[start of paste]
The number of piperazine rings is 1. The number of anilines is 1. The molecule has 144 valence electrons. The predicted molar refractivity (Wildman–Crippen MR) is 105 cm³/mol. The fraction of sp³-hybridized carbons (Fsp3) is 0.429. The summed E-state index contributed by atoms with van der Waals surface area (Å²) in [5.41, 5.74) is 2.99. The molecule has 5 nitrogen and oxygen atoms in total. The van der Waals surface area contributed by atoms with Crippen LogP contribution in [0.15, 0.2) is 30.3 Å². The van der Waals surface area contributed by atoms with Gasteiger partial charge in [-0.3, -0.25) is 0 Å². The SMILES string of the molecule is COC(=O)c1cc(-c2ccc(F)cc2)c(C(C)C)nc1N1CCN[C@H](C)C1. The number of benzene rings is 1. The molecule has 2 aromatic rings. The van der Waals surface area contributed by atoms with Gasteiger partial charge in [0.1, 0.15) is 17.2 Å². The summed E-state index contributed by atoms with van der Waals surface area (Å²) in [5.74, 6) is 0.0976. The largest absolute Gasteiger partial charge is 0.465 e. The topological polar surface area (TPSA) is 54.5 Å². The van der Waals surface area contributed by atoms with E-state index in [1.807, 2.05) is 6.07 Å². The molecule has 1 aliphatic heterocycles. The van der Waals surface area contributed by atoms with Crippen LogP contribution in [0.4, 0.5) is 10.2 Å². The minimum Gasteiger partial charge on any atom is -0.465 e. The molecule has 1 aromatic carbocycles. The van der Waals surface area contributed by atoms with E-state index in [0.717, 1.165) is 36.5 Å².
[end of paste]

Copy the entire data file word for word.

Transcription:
The number of piperazine rings is 1. The number of anilines is 1. The molecule has 144 valence electrons. The predicted molar refractivity (Wildman–Crippen MR) is 105 cm³/mol. The fraction of sp³-hybridized carbons (Fsp3) is 0.429. The summed E-state index contributed by atoms with van der Waals surface area (Å²) in [5.41, 5.74) is 2.99. The molecule has 5 nitrogen and oxygen atoms in total. The van der Waals surface area contributed by atoms with Crippen LogP contribution in [0.15, 0.2) is 30.3 Å². The van der Waals surface area contributed by atoms with Gasteiger partial charge in [-0.3, -0.25) is 0 Å². The SMILES string of the molecule is COC(=O)c1cc(-c2ccc(F)cc2)c(C(C)C)nc1N1CCN[C@H](C)C1. The number of benzene rings is 1. The molecule has 2 aromatic rings. The van der Waals surface area contributed by atoms with Gasteiger partial charge in [0.1, 0.15) is 17.2 Å². The summed E-state index contributed by atoms with van der Waals surface area (Å²) in [5.74, 6) is 0.0976. The largest absolute Gasteiger partial charge is 0.465 e. The topological polar surface area (TPSA) is 54.5 Å². The van der Waals surface area contributed by atoms with E-state index in [1.807, 2.05) is 6.07 Å². The molecule has 1 aliphatic heterocycles. The van der Waals surface area contributed by atoms with Crippen LogP contribution in [0.4, 0.5) is 10.2 Å². The minimum Gasteiger partial charge on any atom is -0.465 e. The molecule has 1 aromatic carbocycles. The van der Waals surface area contributed by atoms with E-state index in [0.717, 1.165) is 36.5 Å².